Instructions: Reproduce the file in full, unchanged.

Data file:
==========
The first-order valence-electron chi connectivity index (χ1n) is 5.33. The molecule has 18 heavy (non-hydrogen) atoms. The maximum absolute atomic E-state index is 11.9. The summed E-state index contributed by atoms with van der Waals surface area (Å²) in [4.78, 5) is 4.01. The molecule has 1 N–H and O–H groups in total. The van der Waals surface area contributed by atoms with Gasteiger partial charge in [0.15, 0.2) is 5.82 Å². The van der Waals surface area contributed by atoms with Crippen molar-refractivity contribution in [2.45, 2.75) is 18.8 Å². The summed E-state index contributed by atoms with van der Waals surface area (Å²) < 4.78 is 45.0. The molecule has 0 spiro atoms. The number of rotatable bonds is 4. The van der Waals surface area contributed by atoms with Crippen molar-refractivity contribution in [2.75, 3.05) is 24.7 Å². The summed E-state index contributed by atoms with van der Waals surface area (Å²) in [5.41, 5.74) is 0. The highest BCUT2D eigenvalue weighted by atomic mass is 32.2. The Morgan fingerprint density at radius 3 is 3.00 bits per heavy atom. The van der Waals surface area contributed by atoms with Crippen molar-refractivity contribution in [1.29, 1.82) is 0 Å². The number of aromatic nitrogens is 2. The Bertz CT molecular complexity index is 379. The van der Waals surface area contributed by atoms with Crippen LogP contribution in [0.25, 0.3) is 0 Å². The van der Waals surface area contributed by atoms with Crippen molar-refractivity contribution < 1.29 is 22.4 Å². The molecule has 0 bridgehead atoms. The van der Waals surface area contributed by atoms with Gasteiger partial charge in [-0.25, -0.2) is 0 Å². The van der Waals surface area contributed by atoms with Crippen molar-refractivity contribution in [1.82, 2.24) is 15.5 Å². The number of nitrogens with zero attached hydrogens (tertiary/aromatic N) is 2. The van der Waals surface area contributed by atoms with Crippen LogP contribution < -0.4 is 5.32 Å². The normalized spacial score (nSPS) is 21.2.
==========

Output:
The first-order valence-electron chi connectivity index (χ1n) is 5.33. The molecule has 18 heavy (non-hydrogen) atoms. The maximum absolute atomic E-state index is 11.9. The summed E-state index contributed by atoms with van der Waals surface area (Å²) in [4.78, 5) is 4.01. The molecule has 1 N–H and O–H groups in total. The van der Waals surface area contributed by atoms with Gasteiger partial charge in [0.15, 0.2) is 5.82 Å². The van der Waals surface area contributed by atoms with Crippen molar-refractivity contribution in [2.45, 2.75) is 18.8 Å². The summed E-state index contributed by atoms with van der Waals surface area (Å²) < 4.78 is 45.0. The molecule has 0 spiro atoms. The number of rotatable bonds is 4. The van der Waals surface area contributed by atoms with Crippen molar-refractivity contribution in [2.75, 3.05) is 24.7 Å². The summed E-state index contributed by atoms with van der Waals surface area (Å²) in [5.41, 5.74) is 0. The highest BCUT2D eigenvalue weighted by atomic mass is 32.2. The Morgan fingerprint density at radius 3 is 3.00 bits per heavy atom. The van der Waals surface area contributed by atoms with Crippen molar-refractivity contribution in [1.29, 1.82) is 0 Å². The number of aromatic nitrogens is 2. The Bertz CT molecular complexity index is 379. The van der Waals surface area contributed by atoms with Crippen LogP contribution in [0.25, 0.3) is 0 Å². The van der Waals surface area contributed by atoms with Crippen molar-refractivity contribution < 1.29 is 22.4 Å². The molecule has 0 bridgehead atoms. The van der Waals surface area contributed by atoms with Gasteiger partial charge in [-0.25, -0.2) is 0 Å². The van der Waals surface area contributed by atoms with Crippen molar-refractivity contribution in [1.82, 2.24) is 15.5 Å². The number of nitrogens with zero attached hydrogens (tertiary/aromatic N) is 2. The van der Waals surface area contributed by atoms with Crippen LogP contribution < -0.4 is 5.32 Å². The normalized spacial score (nSPS) is 21.2.